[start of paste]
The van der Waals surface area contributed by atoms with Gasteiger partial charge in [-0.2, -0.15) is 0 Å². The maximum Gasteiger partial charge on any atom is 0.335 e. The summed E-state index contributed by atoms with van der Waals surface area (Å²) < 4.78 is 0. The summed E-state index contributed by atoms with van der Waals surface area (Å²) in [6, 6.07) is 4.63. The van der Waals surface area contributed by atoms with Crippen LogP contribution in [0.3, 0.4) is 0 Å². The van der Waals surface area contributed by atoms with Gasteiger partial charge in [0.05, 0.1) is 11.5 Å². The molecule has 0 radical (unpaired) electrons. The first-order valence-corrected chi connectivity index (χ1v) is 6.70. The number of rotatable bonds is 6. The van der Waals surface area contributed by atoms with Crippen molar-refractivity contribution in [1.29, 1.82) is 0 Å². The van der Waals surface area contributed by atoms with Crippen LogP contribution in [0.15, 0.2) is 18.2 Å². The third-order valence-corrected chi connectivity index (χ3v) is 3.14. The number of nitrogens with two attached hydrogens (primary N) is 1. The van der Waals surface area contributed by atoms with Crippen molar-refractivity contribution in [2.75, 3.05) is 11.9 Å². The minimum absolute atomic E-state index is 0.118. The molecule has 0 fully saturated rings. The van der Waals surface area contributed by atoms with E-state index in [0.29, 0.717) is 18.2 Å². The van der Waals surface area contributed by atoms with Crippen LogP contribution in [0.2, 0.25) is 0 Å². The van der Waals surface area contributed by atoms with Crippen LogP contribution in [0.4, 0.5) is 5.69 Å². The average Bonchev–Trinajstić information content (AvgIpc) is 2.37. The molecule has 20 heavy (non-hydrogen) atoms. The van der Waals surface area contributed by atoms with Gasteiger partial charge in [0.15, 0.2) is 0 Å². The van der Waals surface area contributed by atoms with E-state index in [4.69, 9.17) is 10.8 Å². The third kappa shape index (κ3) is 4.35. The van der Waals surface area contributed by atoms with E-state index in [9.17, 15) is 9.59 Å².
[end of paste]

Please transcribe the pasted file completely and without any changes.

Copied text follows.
The van der Waals surface area contributed by atoms with Gasteiger partial charge in [-0.2, -0.15) is 0 Å². The maximum Gasteiger partial charge on any atom is 0.335 e. The summed E-state index contributed by atoms with van der Waals surface area (Å²) < 4.78 is 0. The summed E-state index contributed by atoms with van der Waals surface area (Å²) in [6, 6.07) is 4.63. The van der Waals surface area contributed by atoms with Crippen LogP contribution in [0.3, 0.4) is 0 Å². The van der Waals surface area contributed by atoms with Gasteiger partial charge in [0.05, 0.1) is 11.5 Å². The molecule has 0 radical (unpaired) electrons. The first-order valence-corrected chi connectivity index (χ1v) is 6.70. The number of rotatable bonds is 6. The van der Waals surface area contributed by atoms with Crippen molar-refractivity contribution in [1.29, 1.82) is 0 Å². The van der Waals surface area contributed by atoms with Crippen LogP contribution in [0.15, 0.2) is 18.2 Å². The third-order valence-corrected chi connectivity index (χ3v) is 3.14. The number of nitrogens with two attached hydrogens (primary N) is 1. The van der Waals surface area contributed by atoms with Crippen molar-refractivity contribution in [2.75, 3.05) is 11.9 Å². The minimum absolute atomic E-state index is 0.118. The molecule has 0 fully saturated rings. The van der Waals surface area contributed by atoms with E-state index in [0.29, 0.717) is 18.2 Å². The van der Waals surface area contributed by atoms with Crippen LogP contribution in [0.2, 0.25) is 0 Å². The van der Waals surface area contributed by atoms with Crippen LogP contribution in [0.4, 0.5) is 5.69 Å². The average Bonchev–Trinajstić information content (AvgIpc) is 2.37. The molecule has 20 heavy (non-hydrogen) atoms. The van der Waals surface area contributed by atoms with Gasteiger partial charge in [0.15, 0.2) is 0 Å². The van der Waals surface area contributed by atoms with E-state index in [4.69, 9.17) is 10.8 Å². The third kappa shape index (κ3) is 4.35. The van der Waals surface area contributed by atoms with E-state index in [9.17, 15) is 9.59 Å².